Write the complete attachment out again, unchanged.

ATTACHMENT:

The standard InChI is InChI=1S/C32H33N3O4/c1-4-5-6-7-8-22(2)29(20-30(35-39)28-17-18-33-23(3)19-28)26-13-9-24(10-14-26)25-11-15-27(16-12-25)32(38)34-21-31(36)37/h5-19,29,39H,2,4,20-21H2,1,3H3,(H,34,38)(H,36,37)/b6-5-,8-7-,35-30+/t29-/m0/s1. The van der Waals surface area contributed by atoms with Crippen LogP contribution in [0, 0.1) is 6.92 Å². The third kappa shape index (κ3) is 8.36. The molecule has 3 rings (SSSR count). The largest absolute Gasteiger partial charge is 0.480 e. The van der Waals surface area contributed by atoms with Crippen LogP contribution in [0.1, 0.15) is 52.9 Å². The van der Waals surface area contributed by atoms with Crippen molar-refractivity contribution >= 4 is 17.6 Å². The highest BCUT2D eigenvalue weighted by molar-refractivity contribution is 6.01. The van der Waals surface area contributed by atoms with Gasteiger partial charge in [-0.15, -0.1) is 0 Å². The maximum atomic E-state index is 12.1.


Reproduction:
The standard InChI is InChI=1S/C32H33N3O4/c1-4-5-6-7-8-22(2)29(20-30(35-39)28-17-18-33-23(3)19-28)26-13-9-24(10-14-26)25-11-15-27(16-12-25)32(38)34-21-31(36)37/h5-19,29,39H,2,4,20-21H2,1,3H3,(H,34,38)(H,36,37)/b6-5-,8-7-,35-30+/t29-/m0/s1. The van der Waals surface area contributed by atoms with Crippen LogP contribution in [0, 0.1) is 6.92 Å². The third kappa shape index (κ3) is 8.36. The molecule has 3 rings (SSSR count). The largest absolute Gasteiger partial charge is 0.480 e. The van der Waals surface area contributed by atoms with Crippen LogP contribution in [0.1, 0.15) is 52.9 Å². The van der Waals surface area contributed by atoms with Crippen molar-refractivity contribution >= 4 is 17.6 Å². The highest BCUT2D eigenvalue weighted by molar-refractivity contribution is 6.01. The van der Waals surface area contributed by atoms with Gasteiger partial charge in [-0.15, -0.1) is 0 Å². The maximum atomic E-state index is 12.1.